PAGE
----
Should members of the LSU Board of Supervisors disclose who receives their scholarships?|
Story Archives: School officials await direction to implement career diploma program
- 2013 - 962 articles
- 2012 - 1954 articles
- 2011 - 2029 articles
- 2010 - 2139 articles
- 2009 - 2066 articles
- December 2009 - 163 articles
- November 2009 - 166 articles
- October 2009 - 231 articles
- September 2009 - 161 articles
- September 26th, 2009 (Saturday) - 2 articles
- September 25th, 2009 (Friday) - 2 articles
- September 24th, 2009 (Thursday) - 27 articles
- September 23rd, 2009 (Wednesday) - 9 articles
- September 19th, 2009 (Saturday) - 2 articles
- September 18th, 2009 (Friday) - 1 articles
- September 17th, 2009 (Thursday) - 19 articles
- September 16th, 2009 (Wednesday) - 12 articles
- September 15th, 2009 (Tuesday) - 1 articles
- September 10th, 2009 (Thursday) - 31 articles
- September 9th, 2009 (Wednesday) - 11 articles
- September 6th, 2009 (Sunday) - 3 articles
- September 3rd, 2009 (Thursday) - 30 articles
- September 2nd, 2009 (Wednesday) - 10 articles
- September 1st, 2009 (Tuesday) - 1 articles
- August 2009 - 136 articles
- July 2009 - 153 articles
- June 2009 - 126 articles
- May 2009 - 164 articles
- April 2009 - 242 articles
- March 2009 - 204 articles
- February 2009 - 163 articles
- January 2009 - 157 articles
- 2008 - 1757 articles
|School officials await direction to implement career diploma program|
Louisiana Technical College Region 8 officials have met with several area school superintendents who seem excited about proceeding with a career diploma plan the Legislature approved earlier this year.
LTC Region 8 director Norene Smith said Morehouse Parish School Superintendent Tom Thrower has put together a plan to implement the career diploma program in Morehouse Parish. That plan has been distributed to several other local school superintendents who seem to like it, Smith said.
"I'm not saying that will be the chosen one, but he is firm believe that we've got to start somewhere," she said. "These superintendents are anxious to get started … they think it's wonderful."
Thrower identified about 20 students who could start in the career diploma pathway, Smith said. Those students could follow a regular high school curriculum through ninth and 10th grade and then branch off and begin career education at the Louisiana Technical College during the 11th and 12th grades.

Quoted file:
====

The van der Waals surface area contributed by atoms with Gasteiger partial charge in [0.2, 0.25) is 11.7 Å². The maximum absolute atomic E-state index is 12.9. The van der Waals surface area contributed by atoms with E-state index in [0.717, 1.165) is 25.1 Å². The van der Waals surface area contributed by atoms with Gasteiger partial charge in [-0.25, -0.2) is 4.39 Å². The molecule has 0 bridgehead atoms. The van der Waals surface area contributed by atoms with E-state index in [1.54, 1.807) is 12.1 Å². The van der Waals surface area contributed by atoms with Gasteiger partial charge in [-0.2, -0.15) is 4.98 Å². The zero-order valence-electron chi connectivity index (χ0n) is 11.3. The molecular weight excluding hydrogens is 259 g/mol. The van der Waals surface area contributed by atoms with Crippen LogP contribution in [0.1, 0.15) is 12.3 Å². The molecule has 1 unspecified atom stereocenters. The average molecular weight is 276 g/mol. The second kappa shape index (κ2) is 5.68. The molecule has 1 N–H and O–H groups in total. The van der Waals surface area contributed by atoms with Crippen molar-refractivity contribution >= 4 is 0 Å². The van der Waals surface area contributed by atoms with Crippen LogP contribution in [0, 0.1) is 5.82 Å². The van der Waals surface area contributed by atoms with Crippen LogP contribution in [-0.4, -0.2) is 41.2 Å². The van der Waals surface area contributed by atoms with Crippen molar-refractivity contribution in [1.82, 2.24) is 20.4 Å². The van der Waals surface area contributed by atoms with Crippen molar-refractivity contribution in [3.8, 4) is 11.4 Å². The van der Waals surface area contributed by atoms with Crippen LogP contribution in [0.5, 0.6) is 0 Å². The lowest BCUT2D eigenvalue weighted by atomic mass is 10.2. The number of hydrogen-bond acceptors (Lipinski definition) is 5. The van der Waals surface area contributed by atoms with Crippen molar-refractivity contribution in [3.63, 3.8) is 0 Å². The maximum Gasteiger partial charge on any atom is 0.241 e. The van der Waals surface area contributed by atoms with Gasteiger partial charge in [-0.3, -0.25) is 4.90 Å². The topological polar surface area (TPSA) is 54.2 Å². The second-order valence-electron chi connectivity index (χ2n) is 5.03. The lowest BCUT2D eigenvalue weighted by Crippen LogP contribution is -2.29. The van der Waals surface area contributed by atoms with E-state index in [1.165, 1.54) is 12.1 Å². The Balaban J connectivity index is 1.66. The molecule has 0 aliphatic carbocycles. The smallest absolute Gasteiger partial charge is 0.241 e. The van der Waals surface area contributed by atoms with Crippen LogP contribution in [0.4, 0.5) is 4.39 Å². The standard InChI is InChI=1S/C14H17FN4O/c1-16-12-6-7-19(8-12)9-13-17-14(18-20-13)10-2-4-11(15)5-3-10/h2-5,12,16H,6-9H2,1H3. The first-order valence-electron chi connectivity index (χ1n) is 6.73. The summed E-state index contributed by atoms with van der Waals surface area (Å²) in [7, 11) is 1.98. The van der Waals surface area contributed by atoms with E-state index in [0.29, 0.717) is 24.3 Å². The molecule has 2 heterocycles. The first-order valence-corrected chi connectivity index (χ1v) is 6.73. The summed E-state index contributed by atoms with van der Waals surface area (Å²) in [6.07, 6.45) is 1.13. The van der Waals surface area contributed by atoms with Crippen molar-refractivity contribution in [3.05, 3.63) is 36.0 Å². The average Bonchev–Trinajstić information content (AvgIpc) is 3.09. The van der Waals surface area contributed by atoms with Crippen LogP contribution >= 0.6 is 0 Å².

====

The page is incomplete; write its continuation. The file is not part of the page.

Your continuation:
"We've put together what they could take at the high school, and then come to us for a half a day," Smith said. "The purpose of that career diploma is to have a student job-ready when they graduate high school."
"There seems to be some opposition to that, though, but I don't have a dog in that fight," she added.
That opposition is centered in Baton Rouge, particularly at the Department of Education, according to Sen. Bob Kostelka, R-Monroe.
Kostelka couldn't hide his frustration following Tuesday's meeting of the Board of Elementary and Secondary Education where the career diploma plan was put on hold. BESE voted 6-5 Tuesday to have the High School Redesign Commission review rules for implementing the new career diploma plan. BESE expects to take up the matter again at its December meeting.
Kostelka and Rep. Jim Fannin, D-Jonesboro, pushed two companion bills through the Legislature last spring to create the career diploma plan. Gov. Bobby Jindal signed that legislation into law in July.
Kostelka said BESE's decision on Tuesday was nothing more than a delay tactic.
"(Superintendent of Education Paul) Pastorek has never been for this law," Kostelka said. "BESE was divided equally over this … some will vote with whatever Pastorek wants. Some only do what Pastorek wants. He could tell them to jump off a cliff and they would."
"The Department of Education really is the one delaying it," Kostelka continued. "Pastorek has never liked the law and has spoken out against it and now they're throwing everything at it to delay it. Now they want to send it back for input? We don't need any more input. The law is clear and unambiguous. This is just an unnecessary delay."
Many school systems have opted not to start the career diploma program this year because they have been waiting on BESE to provide direction in implementing it, Kostelka said.
"BESE hasn't given them any details and the Department of Education is just dragging its feet and not giving BESE any direction," Kostelka said. "It's very frustrating. We gave BESE the right to do the details in implementing the law, but the law is clear. Next time we just need to take it away from BESE."
He said superintendents across the state also are frustrated with the lack of direction from BESE and the Department of Education.
"Almost all the superintendents want it and the school boards want it," Kostelka said. "Everyone wants it but Mr. Pastorek and the Department of Education."
Despite opposition, Smith doesn't see the career diploma plan as being any different than what the Louisiana Technical College System has always offered to high school students.
Many high school students throughout the region currently are duel-enrolled at various LTC campuses. Students who pursue a career diploma will be required to earn many of the same credits required in the state's college preparatory curriculum, including, four English and math credits and three science and social studies credits. The career diploma program also allows students to take applied courses related to their chosen career focus.
The program requires students to take seven BESE-approved career and technical education courses as well, including a career readiness course.
Students in the program must have a record of good attendance, good behavior and meet a minimum GPA requirement. They also must participate in a dropout prevention and mentoring program.